Commits on Jul 1, 2010
  1. Bump the version to 3.13.0

    committed Jul 1, 2010
Commits on Jun 29, 2010
  1. Use a real instance variable for the :nulls option to OrderedExpression

    Previously, it kept all options in a hash, but that's not the best
    way to handle it.  Keep the options hash for the initialize, but
    take the :nulls option out and store it in a separate instance
    variable with it's own accessor for ease of use.
    committed Jun 29, 2010
Commits on Jun 28, 2010
Commits on Jun 26, 2010
  1. fixed a couple of typos.

    burningTyger committed Jun 26, 2010
Commits on Jun 25, 2010
  1. Minor RDoc updates

    committed Jun 25, 2010
  2. More RDoc updates to sql.rb

    committed Jun 25, 2010
  3. Make PlaceholderLiteralString a GenericExpression subclass

    This allows you to use all of the GenericExpression methods on
    placeholder literal strings, just like you can on regular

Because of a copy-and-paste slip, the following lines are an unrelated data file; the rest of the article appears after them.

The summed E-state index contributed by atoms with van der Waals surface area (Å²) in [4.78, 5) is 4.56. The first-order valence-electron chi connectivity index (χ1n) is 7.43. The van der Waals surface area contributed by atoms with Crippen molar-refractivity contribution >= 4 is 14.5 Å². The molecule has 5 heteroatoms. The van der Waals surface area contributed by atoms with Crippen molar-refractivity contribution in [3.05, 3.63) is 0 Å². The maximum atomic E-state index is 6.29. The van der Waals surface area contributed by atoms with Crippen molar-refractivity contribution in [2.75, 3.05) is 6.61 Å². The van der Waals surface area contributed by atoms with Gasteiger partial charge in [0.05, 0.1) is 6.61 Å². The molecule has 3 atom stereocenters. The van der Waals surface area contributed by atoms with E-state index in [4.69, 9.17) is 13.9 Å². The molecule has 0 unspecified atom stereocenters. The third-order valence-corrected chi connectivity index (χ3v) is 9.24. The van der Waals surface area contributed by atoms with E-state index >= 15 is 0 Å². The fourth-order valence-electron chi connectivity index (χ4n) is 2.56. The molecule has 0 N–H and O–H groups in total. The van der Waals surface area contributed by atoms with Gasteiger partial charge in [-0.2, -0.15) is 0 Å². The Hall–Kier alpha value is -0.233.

most other expression objects.
    committed Jun 25, 2010
  4. Minor RDoc updates in sql.rb

    committed Jun 25, 2010
  5. Allow nil/NULL to be used as a CASE expression value

    Previously, you could not use nil/NULL as a case expression:
      {1=>2}.case(0, nil)
    With this commit, if you provide a 2nd argument to case, the
    expression is always used, even if it is nil, so you get:
    This behavior makes more sense when you consider the following
      {1=>2}.case(0, team_id)
    If team_id is nil, you want to use NULL, because without the
    NULL expression, the result would be 2 instead of 0 (or an
    exception would be raised if the database doesn't allow integers
    to be used for booleans).
    Implementing this is fairly easy using a similar hack to the one
    used for Symbol#*, which allows you to recognized whether or not
    an optional was given, even if it has the same value as the
    This breaks backwards compatibility if you were previously
    passing nil as the 2nd argument to case and did not want to
    use an expression value.
    committed Jun 25, 2010
  6. RDoc updates in sql.rb

    committed Jun 25, 2010
  7. Support bitwise operators on more databases

    This commit expands the bitwise operator support to more databases.